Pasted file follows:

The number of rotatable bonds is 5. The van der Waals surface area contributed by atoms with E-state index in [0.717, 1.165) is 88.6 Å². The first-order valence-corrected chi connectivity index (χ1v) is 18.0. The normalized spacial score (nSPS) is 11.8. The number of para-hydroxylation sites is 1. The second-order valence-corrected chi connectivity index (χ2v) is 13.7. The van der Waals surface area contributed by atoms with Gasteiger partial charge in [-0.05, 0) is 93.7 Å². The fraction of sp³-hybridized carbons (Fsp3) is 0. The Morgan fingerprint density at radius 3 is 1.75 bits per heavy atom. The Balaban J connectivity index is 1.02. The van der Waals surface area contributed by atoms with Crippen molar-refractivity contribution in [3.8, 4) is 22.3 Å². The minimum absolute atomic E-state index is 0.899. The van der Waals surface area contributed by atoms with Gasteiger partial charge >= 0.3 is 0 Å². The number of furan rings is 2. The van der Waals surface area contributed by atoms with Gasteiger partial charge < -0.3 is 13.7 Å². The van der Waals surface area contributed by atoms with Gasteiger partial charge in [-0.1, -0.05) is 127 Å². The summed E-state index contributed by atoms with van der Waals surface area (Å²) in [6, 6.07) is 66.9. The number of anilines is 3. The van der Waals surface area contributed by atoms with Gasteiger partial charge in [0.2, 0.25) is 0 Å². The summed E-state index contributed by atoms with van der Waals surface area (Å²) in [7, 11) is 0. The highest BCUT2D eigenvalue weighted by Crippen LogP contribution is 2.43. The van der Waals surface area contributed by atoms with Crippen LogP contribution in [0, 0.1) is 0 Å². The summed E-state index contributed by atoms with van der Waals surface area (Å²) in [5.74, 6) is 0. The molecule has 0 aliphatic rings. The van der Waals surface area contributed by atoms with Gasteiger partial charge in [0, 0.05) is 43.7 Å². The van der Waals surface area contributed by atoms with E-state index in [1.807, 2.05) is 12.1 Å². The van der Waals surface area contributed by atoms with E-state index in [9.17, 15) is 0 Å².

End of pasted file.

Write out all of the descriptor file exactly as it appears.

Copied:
The number of rotatable bonds is 5. The van der Waals surface area contributed by atoms with E-state index in [0.717, 1.165) is 88.6 Å². The first-order valence-corrected chi connectivity index (χ1v) is 18.0. The normalized spacial score (nSPS) is 11.8. The number of para-hydroxylation sites is 1. The second-order valence-corrected chi connectivity index (χ2v) is 13.7. The van der Waals surface area contributed by atoms with Gasteiger partial charge in [-0.05, 0) is 93.7 Å². The fraction of sp³-hybridized carbons (Fsp3) is 0. The Morgan fingerprint density at radius 3 is 1.75 bits per heavy atom. The Balaban J connectivity index is 1.02. The van der Waals surface area contributed by atoms with Crippen molar-refractivity contribution in [3.8, 4) is 22.3 Å². The minimum absolute atomic E-state index is 0.899. The van der Waals surface area contributed by atoms with Gasteiger partial charge >= 0.3 is 0 Å². The number of furan rings is 2. The van der Waals surface area contributed by atoms with Gasteiger partial charge < -0.3 is 13.7 Å². The van der Waals surface area contributed by atoms with Gasteiger partial charge in [-0.1, -0.05) is 127 Å². The summed E-state index contributed by atoms with van der Waals surface area (Å²) in [6, 6.07) is 66.9. The number of anilines is 3. The van der Waals surface area contributed by atoms with Gasteiger partial charge in [0.2, 0.25) is 0 Å². The summed E-state index contributed by atoms with van der Waals surface area (Å²) in [7, 11) is 0. The highest BCUT2D eigenvalue weighted by Crippen LogP contribution is 2.43. The van der Waals surface area contributed by atoms with Crippen LogP contribution in [0, 0.1) is 0 Å². The summed E-state index contributed by atoms with van der Waals surface area (Å²) in [5.74, 6) is 0. The molecule has 0 aliphatic rings. The van der Waals surface area contributed by atoms with Gasteiger partial charge in [0, 0.05) is 43.7 Å². The van der Waals surface area contributed by atoms with E-state index in [1.807, 2.05) is 12.1 Å². The van der Waals surface area contributed by atoms with E-state index in [9.17, 15) is 0 Å².